Nothing frustrates me more than when I come up with a genius idea in the shower or when I wake up about what to do in my day or about my work or anything that I want to come back to….and 3 hours later, I’ve completely forgotten.
It has become so frequent that I find that the only way I can remember something is by writing it down. If I don’t, then ill be bashing my brain all day trying to figure out what it was.
Solution? I conformed to the rest of society and bought myself an iPhone and ever since, remembering things has never been so easy! Whenever I think of something I need to buy, I write it in my notes application. I set multiple reminders throughout the day that alert me automatically. For example, I was at COFA campus the other day and parked in a 2hour parking spot. I then set a reminder to move my car when the two-hour time period was up. If it weren’t for that reminder, I would have probably racked up $130 in parking fines.
On the topic of parking, I came across this interesting article the other night about an iPhone application that even helps you remember where you parked your car!
Today, our iPhones are acting as our memory, which brings me to this week’s topic, Globalising Memory, Thinking, and Action. The readings brought me to the conclusion that in order to sustain, maintain and access our memories, we rely heavily on media technologies to archive, store and preserve our experiences and individual knowledge.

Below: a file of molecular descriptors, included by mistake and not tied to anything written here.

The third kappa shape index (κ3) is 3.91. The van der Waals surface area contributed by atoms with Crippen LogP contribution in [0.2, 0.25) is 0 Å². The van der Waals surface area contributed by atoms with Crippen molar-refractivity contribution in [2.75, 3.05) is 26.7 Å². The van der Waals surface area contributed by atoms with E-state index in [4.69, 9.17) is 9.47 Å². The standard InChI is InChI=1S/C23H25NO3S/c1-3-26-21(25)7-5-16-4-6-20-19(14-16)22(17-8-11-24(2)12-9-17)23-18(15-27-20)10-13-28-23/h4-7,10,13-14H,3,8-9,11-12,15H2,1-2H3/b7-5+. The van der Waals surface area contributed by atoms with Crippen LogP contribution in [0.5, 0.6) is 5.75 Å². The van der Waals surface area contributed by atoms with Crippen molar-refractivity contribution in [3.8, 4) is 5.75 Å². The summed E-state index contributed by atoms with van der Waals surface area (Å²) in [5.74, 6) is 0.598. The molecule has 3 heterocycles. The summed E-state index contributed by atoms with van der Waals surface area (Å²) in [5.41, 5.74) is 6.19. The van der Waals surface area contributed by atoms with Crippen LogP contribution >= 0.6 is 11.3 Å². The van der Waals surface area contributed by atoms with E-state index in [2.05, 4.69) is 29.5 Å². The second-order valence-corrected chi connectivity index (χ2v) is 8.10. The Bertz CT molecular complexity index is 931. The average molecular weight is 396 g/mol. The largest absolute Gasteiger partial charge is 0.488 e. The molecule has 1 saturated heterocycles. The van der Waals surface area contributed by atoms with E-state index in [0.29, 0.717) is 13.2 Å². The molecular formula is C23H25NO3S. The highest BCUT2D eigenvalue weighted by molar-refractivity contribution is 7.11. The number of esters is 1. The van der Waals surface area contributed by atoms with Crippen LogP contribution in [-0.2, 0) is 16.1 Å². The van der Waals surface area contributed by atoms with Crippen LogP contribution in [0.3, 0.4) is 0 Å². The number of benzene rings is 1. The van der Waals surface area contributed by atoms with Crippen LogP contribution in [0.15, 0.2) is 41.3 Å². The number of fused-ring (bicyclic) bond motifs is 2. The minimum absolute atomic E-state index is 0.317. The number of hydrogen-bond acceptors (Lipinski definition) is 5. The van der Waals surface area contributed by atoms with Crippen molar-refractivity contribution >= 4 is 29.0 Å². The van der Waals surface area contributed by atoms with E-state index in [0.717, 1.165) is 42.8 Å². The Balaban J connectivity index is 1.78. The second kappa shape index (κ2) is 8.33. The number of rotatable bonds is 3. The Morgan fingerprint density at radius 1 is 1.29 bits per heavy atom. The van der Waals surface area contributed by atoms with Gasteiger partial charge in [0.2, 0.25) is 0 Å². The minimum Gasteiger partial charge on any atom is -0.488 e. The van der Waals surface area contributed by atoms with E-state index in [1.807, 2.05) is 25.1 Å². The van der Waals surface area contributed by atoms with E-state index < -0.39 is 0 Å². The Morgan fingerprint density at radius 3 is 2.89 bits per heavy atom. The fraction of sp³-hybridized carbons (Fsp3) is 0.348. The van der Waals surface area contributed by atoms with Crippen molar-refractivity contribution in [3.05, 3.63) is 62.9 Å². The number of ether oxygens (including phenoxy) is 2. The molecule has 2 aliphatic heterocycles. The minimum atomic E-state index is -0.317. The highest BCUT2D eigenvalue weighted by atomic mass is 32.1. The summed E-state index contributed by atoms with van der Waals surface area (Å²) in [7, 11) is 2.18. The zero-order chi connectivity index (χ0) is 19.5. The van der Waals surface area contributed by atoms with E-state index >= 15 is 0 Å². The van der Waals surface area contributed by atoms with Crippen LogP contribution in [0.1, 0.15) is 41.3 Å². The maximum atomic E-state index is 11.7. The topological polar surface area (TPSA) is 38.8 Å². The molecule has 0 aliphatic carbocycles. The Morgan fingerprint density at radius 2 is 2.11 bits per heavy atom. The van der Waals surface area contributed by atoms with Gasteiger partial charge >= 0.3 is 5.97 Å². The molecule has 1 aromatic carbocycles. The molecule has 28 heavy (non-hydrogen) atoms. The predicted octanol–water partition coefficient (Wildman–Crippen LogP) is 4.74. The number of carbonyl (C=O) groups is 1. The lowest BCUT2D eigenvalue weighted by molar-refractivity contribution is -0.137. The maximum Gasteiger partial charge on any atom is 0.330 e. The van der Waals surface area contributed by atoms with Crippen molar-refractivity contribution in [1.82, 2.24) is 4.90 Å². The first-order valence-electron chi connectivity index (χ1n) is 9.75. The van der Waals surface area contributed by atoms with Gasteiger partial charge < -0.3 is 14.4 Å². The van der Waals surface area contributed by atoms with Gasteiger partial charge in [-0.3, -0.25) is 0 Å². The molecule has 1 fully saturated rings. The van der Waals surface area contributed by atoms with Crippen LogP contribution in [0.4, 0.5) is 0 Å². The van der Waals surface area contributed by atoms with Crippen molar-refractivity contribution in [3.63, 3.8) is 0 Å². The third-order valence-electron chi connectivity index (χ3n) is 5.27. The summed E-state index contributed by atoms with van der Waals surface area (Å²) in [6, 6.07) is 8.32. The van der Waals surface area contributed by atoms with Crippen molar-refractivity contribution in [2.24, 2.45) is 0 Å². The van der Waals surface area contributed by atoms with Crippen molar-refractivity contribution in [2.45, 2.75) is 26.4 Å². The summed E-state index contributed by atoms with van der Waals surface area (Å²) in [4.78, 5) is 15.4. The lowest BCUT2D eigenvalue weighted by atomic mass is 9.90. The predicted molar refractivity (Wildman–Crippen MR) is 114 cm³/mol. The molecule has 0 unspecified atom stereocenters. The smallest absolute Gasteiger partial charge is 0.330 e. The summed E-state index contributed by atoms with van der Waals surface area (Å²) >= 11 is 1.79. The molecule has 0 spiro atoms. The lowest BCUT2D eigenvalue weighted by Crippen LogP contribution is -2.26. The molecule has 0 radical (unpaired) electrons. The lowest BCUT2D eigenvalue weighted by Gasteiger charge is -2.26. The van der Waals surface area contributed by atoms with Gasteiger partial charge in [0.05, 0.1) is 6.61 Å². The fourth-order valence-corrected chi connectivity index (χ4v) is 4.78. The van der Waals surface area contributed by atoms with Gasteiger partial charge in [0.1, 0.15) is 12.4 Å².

According to Bernard Stiegler, there are three types of memory.
1. Primary memory: is the preservation, which is part of the now of a temporal experience.
2. Secondary memory: is the storage and the recollection of past experiences
3. Tertiary memory: is a reproduction/combination of both the primary and secondary memory.
In the reading ‘Hypomnesis and Anamnesis’ by Stiegler, he refers to the concept of Hypomnesis as a human’s extended memory. External objects such as mobile phones and GPS can be seen as an extension of the mind. For example, we use a GPS to tell us where to go and what routes to take to get to a particular destination.
Although many argue that these media technologies are in fact resulting in knowledge being lost, we cannot deny that for most individuals, these technologies aids and extends our human memory and hence forms our knowledge.
Stiegler, B. (2006). Anamnesis and Hypomnesis. – http://arsindustrialis.org/anamnesis-and-hypo